What Are the Chances of Marquette's “Big Three” Making the Pros?
After the 2009 NBA Draft had been completed, 60 players from across the world had NBA teams to call homes after hearing their name called.
None of those 60 drafted was a Marquette Golden Eagle.
Jerel McNeal, Wesley Matthews, and Dominic James all had their names supplanted in the Marquette basketball history book as McNeal led all players in scoring and games played, James finished second all time in assists, and Matthews had made more free throws than anyone else.
However, measurements were not on the “Big Three’s” list of attributes, and subsequently none of them were drafted.
McNeal was dubbed as more of a point guard because of his size (6′2″) and inability to consistently knock down outside shots. Matthews had played more of a small forward position in college and needed to shoot better to become a shooting guard. Point guard Dominic James’ foot injury slowed him down considerably in pre-draft workouts.
As much of a shock as it was to see the Big Three be shut out on draft day, all three have been presented the opportunity to make an NBA roster this fall.
Matthews played for the Kings in the Summer League but was picked up by the Jazz and was invited to their veteran’s camp. Prior to the draft, Matthews saw his stock rise a fair amount with good workouts and a solid showing at the Portsmouth Invitational.
The 6′4″ guard has the best chance among the Big Three to make a squad this fall. The Jazz have major question marks at the shooting guard and small forward position, and Matthews might be able to sneak on the roster.
Kyle Korver, Andrei Kirilenko, Ronnie Brewer, and C.J. Miles are the only listed two's and three's as the Jazz have three point guards (Deron Williams, Ronnie Price, rookie Eric Maynor) and three centers (Mehmet Okur, Kosta Koufos, and Kyrylo Fesenko) on their current roster.
One roster move that could substantially help Matthews’ chance is whether or not veteran Matt Harpring decides to come back and play a 12th season for the Jazz, as constant ankle and knee problems have slowed him down. Indications right now are that Harpring will not play which opens up another forward spot for Matthews.
Matthews claims the Jazz have liked him from the start, and if a spot is open they might just take a chance with him and put him on the roster.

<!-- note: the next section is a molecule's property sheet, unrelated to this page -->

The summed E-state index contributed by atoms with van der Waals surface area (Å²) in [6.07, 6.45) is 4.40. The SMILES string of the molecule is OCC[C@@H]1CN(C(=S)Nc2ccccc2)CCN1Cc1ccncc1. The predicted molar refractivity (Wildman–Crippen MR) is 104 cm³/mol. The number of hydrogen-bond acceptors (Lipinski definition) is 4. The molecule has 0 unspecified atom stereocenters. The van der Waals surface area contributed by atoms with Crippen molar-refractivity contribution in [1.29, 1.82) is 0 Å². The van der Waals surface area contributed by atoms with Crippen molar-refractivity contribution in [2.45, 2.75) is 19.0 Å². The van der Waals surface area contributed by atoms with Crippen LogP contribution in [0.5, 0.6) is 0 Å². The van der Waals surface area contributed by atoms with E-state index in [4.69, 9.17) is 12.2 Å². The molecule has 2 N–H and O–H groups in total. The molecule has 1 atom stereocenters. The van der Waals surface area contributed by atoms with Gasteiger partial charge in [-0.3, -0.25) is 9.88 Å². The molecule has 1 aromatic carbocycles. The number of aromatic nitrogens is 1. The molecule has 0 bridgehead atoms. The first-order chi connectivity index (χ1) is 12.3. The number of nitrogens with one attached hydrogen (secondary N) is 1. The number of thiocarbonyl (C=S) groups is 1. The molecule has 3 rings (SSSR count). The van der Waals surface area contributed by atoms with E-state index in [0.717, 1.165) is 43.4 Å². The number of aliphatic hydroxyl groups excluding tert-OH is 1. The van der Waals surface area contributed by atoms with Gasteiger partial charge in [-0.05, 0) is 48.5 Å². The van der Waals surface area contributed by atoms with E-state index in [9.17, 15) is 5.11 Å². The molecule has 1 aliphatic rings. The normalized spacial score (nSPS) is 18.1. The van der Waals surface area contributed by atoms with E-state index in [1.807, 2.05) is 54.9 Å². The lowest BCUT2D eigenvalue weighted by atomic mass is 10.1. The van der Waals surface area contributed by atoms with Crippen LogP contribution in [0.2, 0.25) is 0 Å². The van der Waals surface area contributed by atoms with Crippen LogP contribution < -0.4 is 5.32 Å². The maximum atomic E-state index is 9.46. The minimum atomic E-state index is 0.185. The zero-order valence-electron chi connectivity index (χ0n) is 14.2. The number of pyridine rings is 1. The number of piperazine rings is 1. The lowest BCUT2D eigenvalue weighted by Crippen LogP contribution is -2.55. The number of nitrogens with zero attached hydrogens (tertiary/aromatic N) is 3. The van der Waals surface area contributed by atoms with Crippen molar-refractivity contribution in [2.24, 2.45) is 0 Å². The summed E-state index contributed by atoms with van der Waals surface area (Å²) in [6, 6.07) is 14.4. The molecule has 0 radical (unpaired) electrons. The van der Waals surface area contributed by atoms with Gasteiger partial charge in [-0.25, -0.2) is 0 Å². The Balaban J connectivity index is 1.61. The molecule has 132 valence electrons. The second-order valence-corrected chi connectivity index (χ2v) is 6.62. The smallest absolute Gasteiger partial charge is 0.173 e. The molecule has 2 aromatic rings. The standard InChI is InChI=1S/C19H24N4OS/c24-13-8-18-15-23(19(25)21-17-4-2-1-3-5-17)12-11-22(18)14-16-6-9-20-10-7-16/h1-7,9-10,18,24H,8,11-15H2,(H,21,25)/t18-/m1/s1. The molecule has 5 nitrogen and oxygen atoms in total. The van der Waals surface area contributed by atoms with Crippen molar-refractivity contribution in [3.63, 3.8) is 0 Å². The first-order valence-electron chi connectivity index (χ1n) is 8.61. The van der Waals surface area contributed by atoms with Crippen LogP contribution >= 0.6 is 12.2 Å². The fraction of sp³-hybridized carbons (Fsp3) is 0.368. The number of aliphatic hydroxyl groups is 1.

As much room as there is for Matthews on the Jazz roster, Jerel McNeal finds himself bunched together with a group of young guards in Los Angeles with the Clippers. He has been asked to attend camp as well and finds himself in a position to make the team, but will have his work cut out for him.
The Clippers have stocked up on point guards in the last couple of years, adding veteran Baron Davis and Sebastian Telfair to join Mardy Collins.
At shooting guard, the Clippers have one of the game’s better young shooters in Eric Gordon to go along with recently traded-for Rasual Butler, and Ricky Davis who is listed at small forward, but plays a fair amount of shooting guard.
If McNeal is able to establish himself as a shooter that can also handle the point, he may garner a look. Odds are that McNeal will make his way overseas for the next couple of years before trying to make his case in the Association.
Reports say that Dominic James’ foot injury is nearing 100 percent; that should help him as he makes his case to join the Milwaukee Bucks this season. James looked to be in good position entering the Summer League with the Bucks, but he sprained his knee the day before the team was to leave for Las Vegas.
Now, he will go up against Brandon Jennings, veteran Luke Ridnour, and recently acquired Roko Ukic to try to make the roster. Fellow point guard Salim Stoudamire was cut from the team after an average showing in the Summer League, so James has already one upped his chances.
The Bucks lack depth in the front court and are looking to add size at all costs, so they will probably not keep four point guards on the roster, but if James outplays Ukic in preseason he may get a look.
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